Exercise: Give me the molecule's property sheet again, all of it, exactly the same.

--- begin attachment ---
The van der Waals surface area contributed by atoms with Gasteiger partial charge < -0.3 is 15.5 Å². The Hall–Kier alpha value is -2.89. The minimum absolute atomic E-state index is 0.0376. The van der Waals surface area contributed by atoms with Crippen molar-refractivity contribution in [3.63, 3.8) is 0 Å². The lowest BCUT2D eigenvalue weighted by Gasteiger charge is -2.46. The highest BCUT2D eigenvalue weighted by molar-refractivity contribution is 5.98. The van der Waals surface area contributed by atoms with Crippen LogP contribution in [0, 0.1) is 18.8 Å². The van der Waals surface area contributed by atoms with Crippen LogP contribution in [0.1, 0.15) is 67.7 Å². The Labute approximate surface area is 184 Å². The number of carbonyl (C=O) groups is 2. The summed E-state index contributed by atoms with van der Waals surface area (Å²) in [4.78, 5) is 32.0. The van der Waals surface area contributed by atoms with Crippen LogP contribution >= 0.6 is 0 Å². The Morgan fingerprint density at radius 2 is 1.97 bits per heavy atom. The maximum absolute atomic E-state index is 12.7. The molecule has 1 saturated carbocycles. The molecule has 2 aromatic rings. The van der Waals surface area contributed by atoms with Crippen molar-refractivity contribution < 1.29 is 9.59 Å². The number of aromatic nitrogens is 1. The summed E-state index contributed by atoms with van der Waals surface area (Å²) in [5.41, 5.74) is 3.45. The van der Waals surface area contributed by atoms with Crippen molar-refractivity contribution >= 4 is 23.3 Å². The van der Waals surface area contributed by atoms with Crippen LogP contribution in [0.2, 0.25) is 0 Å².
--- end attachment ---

The van der Waals surface area contributed by atoms with Gasteiger partial charge < -0.3 is 15.5 Å². The Hall–Kier alpha value is -2.89. The minimum absolute atomic E-state index is 0.0376. The van der Waals surface area contributed by atoms with Crippen molar-refractivity contribution in [3.63, 3.8) is 0 Å². The lowest BCUT2D eigenvalue weighted by Gasteiger charge is -2.46. The highest BCUT2D eigenvalue weighted by molar-refractivity contribution is 5.98. The van der Waals surface area contributed by atoms with Crippen LogP contribution in [0, 0.1) is 18.8 Å². The van der Waals surface area contributed by atoms with Crippen LogP contribution in [0.1, 0.15) is 67.7 Å². The Labute approximate surface area is 184 Å². The number of carbonyl (C=O) groups is 2. The summed E-state index contributed by atoms with van der Waals surface area (Å²) in [4.78, 5) is 32.0. The van der Waals surface area contributed by atoms with Crippen LogP contribution >= 0.6 is 0 Å². The Morgan fingerprint density at radius 2 is 1.97 bits per heavy atom. The maximum absolute atomic E-state index is 12.7. The molecule has 1 saturated carbocycles. The molecule has 2 aromatic rings. The van der Waals surface area contributed by atoms with Crippen molar-refractivity contribution < 1.29 is 9.59 Å². The number of aromatic nitrogens is 1. The summed E-state index contributed by atoms with van der Waals surface area (Å²) in [5.41, 5.74) is 3.45. The van der Waals surface area contributed by atoms with Crippen molar-refractivity contribution >= 4 is 23.3 Å². The van der Waals surface area contributed by atoms with Crippen LogP contribution in [0.2, 0.25) is 0 Å².